PSA for all the Area 51 stormers and chemtrail believers and climate-change deniers: Edward Snowden has searched the depths of the U.S. intelligence networks and can report the conspiracy theories are not true.
As a former employee of the CIA and contractor for the National Security Agency, Snowden had access to some of the nation’s most closely held secrets.
And, like any curious mind with access to the CIA’s version of Google might do, he went in search of answers to some of society’s most pressing questions.
As it turns out, the U.S. government is not aware of any intelligent, extraterrestrial life, he says.
“For the record, as far as I could tell, aliens have never contacted Earth, or at least they haven’t contacted US intelligence,” Snowden writes in his recent memoir, “Permanent Record.”
Also, the moon landing did indeed occur.
“In case you were wondering: Yes, man really did land on the moon. Climate change is real. Chemtrails are not a thing,” he adds.
The NSA whistleblower addressed the conspiracies again on an episode of “The Joe Rogan Experience” podcast, released Wednesday, saying “there’s no evidence” of aliens and chemtrails and the like.
“I know, Joe, I know you want there to be aliens,” Snowden joked to Rogan, the podcast’s host. “I know Neil deGrasse Tyson badly wants there to be aliens. And there probably are, right?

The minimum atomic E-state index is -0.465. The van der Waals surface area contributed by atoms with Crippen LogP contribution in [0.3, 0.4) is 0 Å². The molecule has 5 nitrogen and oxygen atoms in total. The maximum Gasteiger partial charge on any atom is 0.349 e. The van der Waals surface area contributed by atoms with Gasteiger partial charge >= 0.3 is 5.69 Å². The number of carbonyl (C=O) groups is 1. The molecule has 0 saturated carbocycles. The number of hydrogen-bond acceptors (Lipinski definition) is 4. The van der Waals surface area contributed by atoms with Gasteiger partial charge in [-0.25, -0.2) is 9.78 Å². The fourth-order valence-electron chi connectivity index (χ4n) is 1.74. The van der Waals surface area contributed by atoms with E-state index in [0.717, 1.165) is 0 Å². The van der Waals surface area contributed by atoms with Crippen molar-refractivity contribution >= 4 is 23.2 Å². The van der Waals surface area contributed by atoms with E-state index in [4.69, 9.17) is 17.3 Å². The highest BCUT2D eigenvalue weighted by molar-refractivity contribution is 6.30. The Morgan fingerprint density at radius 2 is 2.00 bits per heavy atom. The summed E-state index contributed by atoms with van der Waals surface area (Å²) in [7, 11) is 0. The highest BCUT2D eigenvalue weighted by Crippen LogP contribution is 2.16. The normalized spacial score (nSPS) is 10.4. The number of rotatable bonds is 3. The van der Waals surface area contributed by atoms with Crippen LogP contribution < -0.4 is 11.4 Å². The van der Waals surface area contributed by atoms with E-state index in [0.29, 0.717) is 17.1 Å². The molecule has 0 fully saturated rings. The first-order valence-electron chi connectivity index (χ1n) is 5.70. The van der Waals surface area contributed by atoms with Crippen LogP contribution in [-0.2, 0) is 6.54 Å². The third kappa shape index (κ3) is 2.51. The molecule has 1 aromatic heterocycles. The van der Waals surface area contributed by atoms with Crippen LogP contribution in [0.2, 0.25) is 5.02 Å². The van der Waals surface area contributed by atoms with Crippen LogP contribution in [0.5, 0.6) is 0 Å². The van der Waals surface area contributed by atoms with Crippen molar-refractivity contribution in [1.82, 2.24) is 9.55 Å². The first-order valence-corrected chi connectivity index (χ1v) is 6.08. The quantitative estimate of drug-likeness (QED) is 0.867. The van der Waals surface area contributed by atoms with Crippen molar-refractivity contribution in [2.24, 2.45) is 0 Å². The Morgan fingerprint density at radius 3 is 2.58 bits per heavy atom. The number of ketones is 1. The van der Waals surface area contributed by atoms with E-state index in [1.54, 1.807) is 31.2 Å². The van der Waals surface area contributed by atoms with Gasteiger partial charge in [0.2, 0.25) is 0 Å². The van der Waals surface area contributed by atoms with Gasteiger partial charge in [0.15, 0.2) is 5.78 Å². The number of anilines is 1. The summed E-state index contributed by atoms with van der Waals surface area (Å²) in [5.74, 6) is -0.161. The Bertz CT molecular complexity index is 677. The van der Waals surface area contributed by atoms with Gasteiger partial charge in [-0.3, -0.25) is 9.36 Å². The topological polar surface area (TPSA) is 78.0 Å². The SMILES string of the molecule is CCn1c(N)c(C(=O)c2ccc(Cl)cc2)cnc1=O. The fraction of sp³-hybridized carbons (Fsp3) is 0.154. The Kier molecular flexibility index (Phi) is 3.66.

“But the idea that we’re hiding them — if we are hiding them — I had ridiculous access to the networks of the NSA, the CIA, the military, all these groups. I couldn’t find anything,” he continued. “So if it’s hidden, and it could be hidden, it’s hidden really damn well, even from people who are on the inside.”
To be fair, the man revealed a massive program of surveillance run by the US government and is now living in exile in Moscow as a result. If the US government was keeping secrets about aliens and UFOs in Area 51, surely Snowden would have been the one to find out.
So why are people on the internet so keen to believe in conspiracy theories? That’s a question Snowden does have the answer to.
“Everybody wants to believe in conspiracy theories because it helps life make sense,” he said on the podcast. “It helps us believe that somebody is in control, that somebody is calling the shots.”
This content was originally published here.